"Will there be shortages?" Simmons asked the AP during a recent interview. "The answer to that is yes."
 
Simmons isn’t the only one with dire predictions. Randy Oliver, the chief scientist at one of two labs in Washington where state-regulated marijuana will be tested, told AP that his facility has seen only a fraction of what they expected.

Benghazi Attack Suspect Has Been Talking to U.S. Interrogators: Officials

Wednesday, 02 July 2014 10:36 Written by

By Reuters
 
(Reuters) - A Libyan militant accused of involvement in the 2012 attacks on U.S. government installations in Benghazi, Libya, has been talking to U.S. interrogators, U.S. officials familiar with the matter said.
 
Ahmed Abu Khatallah, captured in Libya on June 15 by a U.S. military and FBI team, has been interrogated both before and after he was advised of his right under U.S. law to remain silent, they said.
 
Abu Khatallah was transferred over the weekend to a federal prison in Alexandria, Virginia, from the U.S. Navy ship where he had been held since his capture, the officials said.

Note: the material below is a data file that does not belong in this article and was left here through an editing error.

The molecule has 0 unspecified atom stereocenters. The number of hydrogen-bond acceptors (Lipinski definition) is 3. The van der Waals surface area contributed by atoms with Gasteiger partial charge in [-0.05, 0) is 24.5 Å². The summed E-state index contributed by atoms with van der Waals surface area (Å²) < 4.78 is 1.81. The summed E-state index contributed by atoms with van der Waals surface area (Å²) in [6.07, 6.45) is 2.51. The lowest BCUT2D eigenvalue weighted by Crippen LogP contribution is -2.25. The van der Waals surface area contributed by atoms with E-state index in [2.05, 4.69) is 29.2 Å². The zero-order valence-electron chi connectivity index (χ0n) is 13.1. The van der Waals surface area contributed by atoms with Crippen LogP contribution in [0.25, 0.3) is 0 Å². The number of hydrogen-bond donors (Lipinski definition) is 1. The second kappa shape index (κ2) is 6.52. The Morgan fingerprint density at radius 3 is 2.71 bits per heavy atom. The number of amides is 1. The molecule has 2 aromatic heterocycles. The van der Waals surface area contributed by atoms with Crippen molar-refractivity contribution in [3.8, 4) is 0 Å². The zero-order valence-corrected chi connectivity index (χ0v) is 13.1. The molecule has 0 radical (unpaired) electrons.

While aboard the USS New York, Abu Khatallah was interrogated first by a team of elite counterterrorism experts, known as the High Value Detainee Interrogation Group (HIG), without being read his "Miranda Rights", a procedure in U.S. criminal cases under which a suspect is advised that he has the right to remain silent and to consult a lawyer.
 
He was later advised of his rights, the officials said. On Saturday, he was brought into federal court in Washington, where he pleaded not guilty to a terrorism conspiracy charge related to the Benghazi attack. 

Federal Court Declares No-fly List Unconstitutional

Wednesday, 02 July 2014 10:29 Written by

 

By: JOE WOLVERTON, II, J.D. 

An Oregon federal judge ruled June 24 that 13 Muslim Americans who challenged the federal government’s no-fly list in a lawsuit were denied a constitutional right to travel. Additionally, the court found that the plaintiffs had no way of challenging their inclusion on the list.